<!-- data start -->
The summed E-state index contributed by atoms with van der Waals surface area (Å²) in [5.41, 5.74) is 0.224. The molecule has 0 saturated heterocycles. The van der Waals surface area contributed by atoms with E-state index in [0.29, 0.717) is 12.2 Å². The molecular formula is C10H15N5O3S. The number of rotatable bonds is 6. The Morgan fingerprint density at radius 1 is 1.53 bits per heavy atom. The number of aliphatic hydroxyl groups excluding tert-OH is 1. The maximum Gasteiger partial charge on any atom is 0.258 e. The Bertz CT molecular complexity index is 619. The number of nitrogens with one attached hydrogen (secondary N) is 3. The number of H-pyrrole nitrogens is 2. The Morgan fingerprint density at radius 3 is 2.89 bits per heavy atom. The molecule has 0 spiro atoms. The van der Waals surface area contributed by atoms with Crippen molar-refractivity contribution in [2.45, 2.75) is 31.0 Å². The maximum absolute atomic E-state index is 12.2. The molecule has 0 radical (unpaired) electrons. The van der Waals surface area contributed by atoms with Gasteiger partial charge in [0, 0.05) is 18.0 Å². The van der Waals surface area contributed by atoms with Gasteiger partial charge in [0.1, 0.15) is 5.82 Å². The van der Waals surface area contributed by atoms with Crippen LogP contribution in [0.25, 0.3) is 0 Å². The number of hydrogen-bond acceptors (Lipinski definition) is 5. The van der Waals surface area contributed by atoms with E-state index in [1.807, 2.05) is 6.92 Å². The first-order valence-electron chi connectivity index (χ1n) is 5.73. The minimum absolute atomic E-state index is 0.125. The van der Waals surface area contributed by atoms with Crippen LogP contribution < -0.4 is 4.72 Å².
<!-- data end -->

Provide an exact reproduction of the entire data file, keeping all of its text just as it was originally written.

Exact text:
The summed E-state index contributed by atoms with van der Waals surface area (Å²) in [5.41, 5.74) is 0.224. The molecule has 0 saturated heterocycles. The van der Waals surface area contributed by atoms with E-state index in [0.29, 0.717) is 12.2 Å². The molecular formula is C10H15N5O3S. The number of rotatable bonds is 6. The Morgan fingerprint density at radius 1 is 1.53 bits per heavy atom. The number of aliphatic hydroxyl groups excluding tert-OH is 1. The maximum Gasteiger partial charge on any atom is 0.258 e. The Bertz CT molecular complexity index is 619. The number of nitrogens with one attached hydrogen (secondary N) is 3. The number of H-pyrrole nitrogens is 2. The Morgan fingerprint density at radius 3 is 2.89 bits per heavy atom. The molecule has 0 spiro atoms. The van der Waals surface area contributed by atoms with Crippen molar-refractivity contribution in [2.45, 2.75) is 31.0 Å². The maximum absolute atomic E-state index is 12.2. The molecule has 0 radical (unpaired) electrons. The van der Waals surface area contributed by atoms with Gasteiger partial charge in [0, 0.05) is 18.0 Å². The van der Waals surface area contributed by atoms with Gasteiger partial charge in [0.1, 0.15) is 5.82 Å². The van der Waals surface area contributed by atoms with Crippen LogP contribution in [0.25, 0.3) is 0 Å². The number of hydrogen-bond acceptors (Lipinski definition) is 5. The van der Waals surface area contributed by atoms with E-state index in [1.807, 2.05) is 6.92 Å². The first-order valence-electron chi connectivity index (χ1n) is 5.73. The minimum absolute atomic E-state index is 0.125. The van der Waals surface area contributed by atoms with Crippen LogP contribution < -0.4 is 4.72 Å².